Monday, September 07, 2015

Social Architecture (13) Upside Down

Samuel warned of another serious consequence of the transition to kingship.

Some he will assign to be commanders of thousands and commanders of fifties (1 Sam 8:12).
The King will appoint some of the young people who have been conscripted into his service to be commanders over thousands and fifties. This was a radical change. Under the previous system, the leader of a Fifty or Hundred was appointed by the members of the Tens who joined it. The leader of a Thousand was appointed by the leaders of the Hundreds, who agreed to participate in it during the season of threat. These leaders would have already established trust within their Ten, Fifty and Hundred. Membership of a Hundred and a Thousand was voluntary, so if the Tens did not like the decisions of a commander of their thousand, they could withdraw. In this structure, leadership emerged from the bottom and submission to leadership was voluntary.

Leadership functions the same way in the Kingdom of God. Leaders are given authority by people who voluntarily submit to them. If this authority is abused, voluntary submission can be withdrawn and the authority will evaporate.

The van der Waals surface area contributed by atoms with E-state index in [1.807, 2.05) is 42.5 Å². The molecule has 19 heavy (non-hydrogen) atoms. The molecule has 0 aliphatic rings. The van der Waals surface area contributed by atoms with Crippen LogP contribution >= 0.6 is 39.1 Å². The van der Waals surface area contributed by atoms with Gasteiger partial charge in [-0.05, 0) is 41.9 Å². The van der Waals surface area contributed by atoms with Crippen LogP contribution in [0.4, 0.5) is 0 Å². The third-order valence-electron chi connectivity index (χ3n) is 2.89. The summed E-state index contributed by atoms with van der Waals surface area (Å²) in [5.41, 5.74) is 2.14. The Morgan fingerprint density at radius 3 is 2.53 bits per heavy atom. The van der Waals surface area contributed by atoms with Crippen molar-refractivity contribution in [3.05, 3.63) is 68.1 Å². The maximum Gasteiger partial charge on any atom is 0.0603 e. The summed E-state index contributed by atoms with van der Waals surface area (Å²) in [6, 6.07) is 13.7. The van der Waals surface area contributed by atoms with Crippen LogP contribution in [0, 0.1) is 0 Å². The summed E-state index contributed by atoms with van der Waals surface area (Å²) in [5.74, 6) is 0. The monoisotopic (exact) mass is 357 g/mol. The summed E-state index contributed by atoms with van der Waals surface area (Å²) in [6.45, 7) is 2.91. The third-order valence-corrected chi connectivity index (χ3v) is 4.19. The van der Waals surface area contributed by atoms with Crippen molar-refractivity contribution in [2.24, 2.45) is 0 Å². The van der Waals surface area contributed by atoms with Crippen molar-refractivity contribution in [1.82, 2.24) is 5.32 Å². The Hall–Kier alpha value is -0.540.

The emergence of kingship turned this model on its head. Instead of leaders emerging from within, they would be appointed from outside by the king. The members of a Fifty or Thousand had to submit to the King’s appointee, even if he was made foolish decisions. Refusal to obey the King’s lapdogs would bring down the wrath of the king. Submission ceased to be voluntary.

The king would tend to appoint younger people who had recently been in his service, because they would be more loyal to him. These leaders would often lack experience, so they would force the people they controlled to do foolish things. Authority imposed from above fosters foolishness.

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